- The Washington Times - Monday, March 12, 2012

As President Obama’s health care law heads for an epic Supreme Court showdown this month, the administration and its opponents are struggling to convince the court that it can rule in their favor without upsetting years of precedent or opening the door to all sorts of mischief.

With three full days of arguments set to begin March 26, the government has the tough task of arguing that the justices can uphold the federal government’s power to force all Americans to buy insurance without giving legal sanction to other mandates, such as forcing everyone to buy healthy food or join a gym.

But the more than two dozen states suing to overturn the law face a tall hurdle of their own: convincing the court that it can strike down new Medicaid rules embedded in the law without giving the states carte blanche to ignore the strings that are attached routinely to federal spending on such items as education, transportation and the legal drinking age.

The challenge for each side, analysts say, is to find a “limiting principle” that at least five justices will embrace. When courts consider whether the government is acting within constitutional boundaries, they want a clear limit to its powers, court watchers say.

“The states say this is a unique situation, it doesn’t apply anywhere else,” said Timothy S. Jost, a professor at Washington and Lee University School of Law. “Well, that’s exactly the same argument the federal government is making to the minimum-coverage argument. I think both sides have their limiting-principle problem.”

Limits of mandates

The crux of the challenge to the health care law focuses on the individual mandate, which requires every American to have health insurance or face a stiff tax penalty designed to cover the costs for being uninsured. The government argues that Congress has long had the authority to regulate health insurance under the interstate commerce clause of the Constitution, and forcing participation is just a way of bolstering that market.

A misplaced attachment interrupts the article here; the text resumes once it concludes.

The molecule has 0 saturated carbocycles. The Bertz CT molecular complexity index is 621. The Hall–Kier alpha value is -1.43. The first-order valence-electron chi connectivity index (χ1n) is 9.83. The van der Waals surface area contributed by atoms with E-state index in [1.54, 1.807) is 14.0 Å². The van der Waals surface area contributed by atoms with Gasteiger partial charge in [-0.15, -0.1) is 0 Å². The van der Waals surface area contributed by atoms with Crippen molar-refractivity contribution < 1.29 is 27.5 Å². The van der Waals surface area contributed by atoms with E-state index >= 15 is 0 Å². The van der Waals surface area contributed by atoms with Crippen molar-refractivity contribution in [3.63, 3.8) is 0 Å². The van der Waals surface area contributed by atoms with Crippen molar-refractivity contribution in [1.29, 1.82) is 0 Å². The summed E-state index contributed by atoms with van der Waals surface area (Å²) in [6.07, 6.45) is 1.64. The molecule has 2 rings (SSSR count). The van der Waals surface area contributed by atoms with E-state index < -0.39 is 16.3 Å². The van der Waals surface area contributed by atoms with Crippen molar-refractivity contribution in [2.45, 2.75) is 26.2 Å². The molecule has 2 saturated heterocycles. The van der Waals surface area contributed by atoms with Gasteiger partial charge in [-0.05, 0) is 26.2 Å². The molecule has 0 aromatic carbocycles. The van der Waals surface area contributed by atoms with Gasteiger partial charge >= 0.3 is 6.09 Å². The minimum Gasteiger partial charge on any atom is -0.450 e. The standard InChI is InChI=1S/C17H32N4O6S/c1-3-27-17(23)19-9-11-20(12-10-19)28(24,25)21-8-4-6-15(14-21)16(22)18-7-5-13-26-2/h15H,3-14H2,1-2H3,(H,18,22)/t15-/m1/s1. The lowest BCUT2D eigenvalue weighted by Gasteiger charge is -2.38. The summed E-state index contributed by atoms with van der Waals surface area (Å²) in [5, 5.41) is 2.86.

The plaintiffs charge that the mandate doesn’t regulate existing commerce. Instead, they say, it violates individual liberty by forcing people to engage in commerce in the first place by requiring them to purchase insurance they may not want or need. If the government can order citizens to buy health insurance, the argument goes, what is to stop Washington from mandating other healthful activities such as buying broccoli or signing up for a gym membership?

Judge Laurence H. Silberman of the U.S. Court of Appeals for the D.C. Circuit posed that very question last fall, asking the administration’s attorneys whether it would be unconstitutional for the government to require Americans to buy broccoli. The attorneys said no, but added that “it depends.” The court ultimately upheld the law.

In arguments to the Supreme Court, the administration’s attorneys have raised their own questions about the scope of the claims by leading opponents of the law, who include a majority of states and the National Federation of Independent Business, the country’s top small-business lobby.

The federal law would dramatically expand coverage under Medicaid — the public health program for the poor, which is funded by federal and state governments. States have filed lawsuits arguing that they should be allowed to opt out of new requirements. The federal government can’t order the states to comply, but it can condition the acceptance of vital federal money by the states on adherence to the strings attached to the money.

The Obama administration argues that if states can opt out of these requirements, there is no telling what other federal funding rules they will ignore.

Attorneys on both sides have lined up Supreme Court decisions to bolster their arguments. The administration has pointed to the 1942 case Wickard v. Filburn, in which the court said the government has the power to regulate farmers growing wheat purely for private consumption, on the theory that wheat is traded nationally.

Also in the 2005 case Gonzales v. Raich, the court said Congress may criminalize home-grown marijuana even if states have approved it for medicinal purposes.

But in two other major cases, the court has interpreted the interstate commerce powers more narrowly. In U.S. v. Lopez, it rejected the government’s argument that carrying a gun in a school zone qualified as “interstate commerce.” In U.S. v. Morrison, the court said gender-motivated violence isn’t subject to regulation under the commerce clause.

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